The global declined to 96 million units in May, only the second time in the last 10 years that it fell below the 100-million mark, a new report showed on Thursday.

The last time global went below the 100 million mark was during the first Covid-wave in May 2020, according to Counterpoint Research.

Even after a “V” shaped recovery following the first COVID-19 wave in 2020, the smartphone market has still not reached the pre-pandemic levels.

The global declined 4 per cent (month-on-month) and 10 per cent (year-on-year) last month. This was the second consecutive month of MoM decline and the 11th consecutive month of YoY sales decline.

“Inflationary pressures are leading to pessimistic consumer sentiment around the globe with people postponing non-essential purchases, including smartphones. The strengthening US dollar is also hurting emerging economies,” said Research Director Tarun Pathak.

A segment of consumers is likely to wait for seasonal promotions before purchasing to offset some of the cost pressures, he mentioned.

In 2022, the component shortages, although not fully resolved, have been stabilising.

However, the smartphone market is now hit by a demand slump due to multiple factors including inflation, China’s slowdown and the Ukraine crisis.

“China’s lockdowns and prolonged economic slowdown has been hurting domestic demand as well as undermining the global supply chain,” said senior analyst Varun Mishra.

The low demand is also leading to inventory build-ups, declining shipments and order cuts from smartphone manufacturers.

The second quarter (Q2) is likely to be the most heavily impacted this year in terms of sales before the situation improves in H2 2022, the report noted.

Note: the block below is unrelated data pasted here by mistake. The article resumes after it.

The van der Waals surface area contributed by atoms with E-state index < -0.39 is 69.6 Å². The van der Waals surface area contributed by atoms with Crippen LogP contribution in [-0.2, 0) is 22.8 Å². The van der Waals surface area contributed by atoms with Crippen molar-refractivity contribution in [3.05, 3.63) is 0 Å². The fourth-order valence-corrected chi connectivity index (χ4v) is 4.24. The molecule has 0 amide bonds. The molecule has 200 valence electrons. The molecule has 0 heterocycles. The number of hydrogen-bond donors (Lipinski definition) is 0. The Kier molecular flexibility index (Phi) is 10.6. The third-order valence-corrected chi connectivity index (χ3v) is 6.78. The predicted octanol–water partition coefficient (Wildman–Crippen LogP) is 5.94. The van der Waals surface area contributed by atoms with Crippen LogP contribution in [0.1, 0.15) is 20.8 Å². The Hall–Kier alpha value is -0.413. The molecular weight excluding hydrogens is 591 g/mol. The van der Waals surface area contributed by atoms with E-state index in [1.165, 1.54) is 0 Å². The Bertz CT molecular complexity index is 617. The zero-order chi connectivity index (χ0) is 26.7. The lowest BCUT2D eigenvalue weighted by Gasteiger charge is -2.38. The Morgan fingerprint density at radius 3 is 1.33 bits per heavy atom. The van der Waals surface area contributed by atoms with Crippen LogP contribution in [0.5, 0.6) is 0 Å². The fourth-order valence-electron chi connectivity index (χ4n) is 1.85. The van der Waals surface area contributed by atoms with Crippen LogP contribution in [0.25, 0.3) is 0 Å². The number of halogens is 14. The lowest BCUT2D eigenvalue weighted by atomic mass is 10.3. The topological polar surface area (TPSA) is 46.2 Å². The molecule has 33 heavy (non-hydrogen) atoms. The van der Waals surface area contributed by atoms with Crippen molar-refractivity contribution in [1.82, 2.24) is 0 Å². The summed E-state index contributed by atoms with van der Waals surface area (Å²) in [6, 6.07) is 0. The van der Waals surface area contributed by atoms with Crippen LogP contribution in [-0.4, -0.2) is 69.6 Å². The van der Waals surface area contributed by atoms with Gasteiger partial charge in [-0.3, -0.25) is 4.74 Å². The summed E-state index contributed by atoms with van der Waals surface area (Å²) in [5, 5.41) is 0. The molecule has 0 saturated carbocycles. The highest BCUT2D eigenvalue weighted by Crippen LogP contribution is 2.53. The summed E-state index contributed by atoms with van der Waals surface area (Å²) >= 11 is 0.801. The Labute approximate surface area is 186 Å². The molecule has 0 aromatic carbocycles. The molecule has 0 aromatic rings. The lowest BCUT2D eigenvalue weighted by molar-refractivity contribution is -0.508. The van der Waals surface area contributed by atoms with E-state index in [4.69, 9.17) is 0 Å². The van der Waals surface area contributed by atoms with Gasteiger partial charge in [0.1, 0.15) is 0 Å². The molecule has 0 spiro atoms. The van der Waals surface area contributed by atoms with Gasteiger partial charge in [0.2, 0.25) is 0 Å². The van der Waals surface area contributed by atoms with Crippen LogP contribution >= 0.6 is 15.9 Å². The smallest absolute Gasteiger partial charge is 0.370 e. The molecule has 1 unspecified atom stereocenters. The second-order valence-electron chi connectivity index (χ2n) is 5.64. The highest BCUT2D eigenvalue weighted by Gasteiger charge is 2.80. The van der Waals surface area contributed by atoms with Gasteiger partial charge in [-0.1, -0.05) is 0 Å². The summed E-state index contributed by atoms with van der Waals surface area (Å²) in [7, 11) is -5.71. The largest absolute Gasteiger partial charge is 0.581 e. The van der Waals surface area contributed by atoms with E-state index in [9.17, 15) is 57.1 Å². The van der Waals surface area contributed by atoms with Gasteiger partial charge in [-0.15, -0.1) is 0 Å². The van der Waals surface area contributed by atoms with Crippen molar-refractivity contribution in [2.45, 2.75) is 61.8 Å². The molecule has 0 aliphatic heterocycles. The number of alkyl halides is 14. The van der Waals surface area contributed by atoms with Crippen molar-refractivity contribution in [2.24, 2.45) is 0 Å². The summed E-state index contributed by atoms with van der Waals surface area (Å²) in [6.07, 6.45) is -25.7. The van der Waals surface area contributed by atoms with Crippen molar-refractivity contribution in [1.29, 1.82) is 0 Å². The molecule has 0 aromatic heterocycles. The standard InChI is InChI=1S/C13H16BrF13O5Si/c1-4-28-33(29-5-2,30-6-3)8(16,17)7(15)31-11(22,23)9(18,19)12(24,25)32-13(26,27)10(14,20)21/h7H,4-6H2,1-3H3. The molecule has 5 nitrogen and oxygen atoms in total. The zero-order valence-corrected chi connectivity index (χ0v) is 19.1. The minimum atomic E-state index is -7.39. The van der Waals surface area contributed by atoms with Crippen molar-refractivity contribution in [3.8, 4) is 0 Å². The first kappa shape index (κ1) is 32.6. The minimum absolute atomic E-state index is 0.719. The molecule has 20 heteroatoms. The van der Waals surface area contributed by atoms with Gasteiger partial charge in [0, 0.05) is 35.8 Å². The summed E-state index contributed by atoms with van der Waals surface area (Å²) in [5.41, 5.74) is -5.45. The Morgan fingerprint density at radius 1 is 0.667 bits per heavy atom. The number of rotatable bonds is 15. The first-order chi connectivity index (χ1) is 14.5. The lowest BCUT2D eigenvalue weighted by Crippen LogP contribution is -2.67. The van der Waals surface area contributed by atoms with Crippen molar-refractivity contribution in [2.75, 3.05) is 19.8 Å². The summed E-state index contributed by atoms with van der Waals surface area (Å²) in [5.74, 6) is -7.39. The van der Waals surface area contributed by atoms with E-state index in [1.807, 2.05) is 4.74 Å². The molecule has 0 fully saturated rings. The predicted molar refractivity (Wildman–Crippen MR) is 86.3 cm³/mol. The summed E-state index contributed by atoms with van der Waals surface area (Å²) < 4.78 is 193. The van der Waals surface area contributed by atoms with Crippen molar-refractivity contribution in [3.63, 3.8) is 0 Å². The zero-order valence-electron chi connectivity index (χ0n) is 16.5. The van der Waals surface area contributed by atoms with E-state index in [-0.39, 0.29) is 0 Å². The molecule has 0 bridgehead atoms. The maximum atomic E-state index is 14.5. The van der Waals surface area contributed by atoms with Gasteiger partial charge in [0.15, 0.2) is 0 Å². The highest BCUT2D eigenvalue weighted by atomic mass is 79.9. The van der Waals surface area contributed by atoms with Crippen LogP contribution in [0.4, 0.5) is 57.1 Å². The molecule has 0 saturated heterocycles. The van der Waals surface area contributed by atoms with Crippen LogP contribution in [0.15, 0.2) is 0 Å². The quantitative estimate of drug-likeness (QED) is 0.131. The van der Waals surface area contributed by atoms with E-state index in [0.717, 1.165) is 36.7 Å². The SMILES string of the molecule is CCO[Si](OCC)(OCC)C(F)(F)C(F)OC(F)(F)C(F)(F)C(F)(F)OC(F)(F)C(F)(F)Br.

(Only the headline and picture of this report may have been reworked by the Business Standard staff; the rest of the content is auto-generated from a syndicated feed.)

Dear Reader,

Business Standard has always strived hard to provide up-to-date information and commentary on developments that are of interest to you and have wider political and economic implications for the country and the world. Your encouragement and constant feedback on how to improve our offering have only made our resolve and commitment to these ideals stronger. Even during these difficult times arising out of Covid-19, we continue to remain committed to keeping you informed and updated with credible news, authoritative views and incisive commentary on topical issues of relevance.

We, however, have a request.

As we battle the economic impact of the pandemic, we need your support even more, so that we can continue to offer you more quality content. Our subscription model has seen an encouraging response from many of you, who have subscribed to our online content. More subscription to our online content can only help us achieve the goals of offering you even better and more relevant content. We believe in free, fair and credible journalism. Your support through more subscriptions can help us practise the journalism to which we are committed.

Support quality journalism and subscribe to Business Standard.

Digital Editor

Source link

Leave a Reply

Your email address will not be published.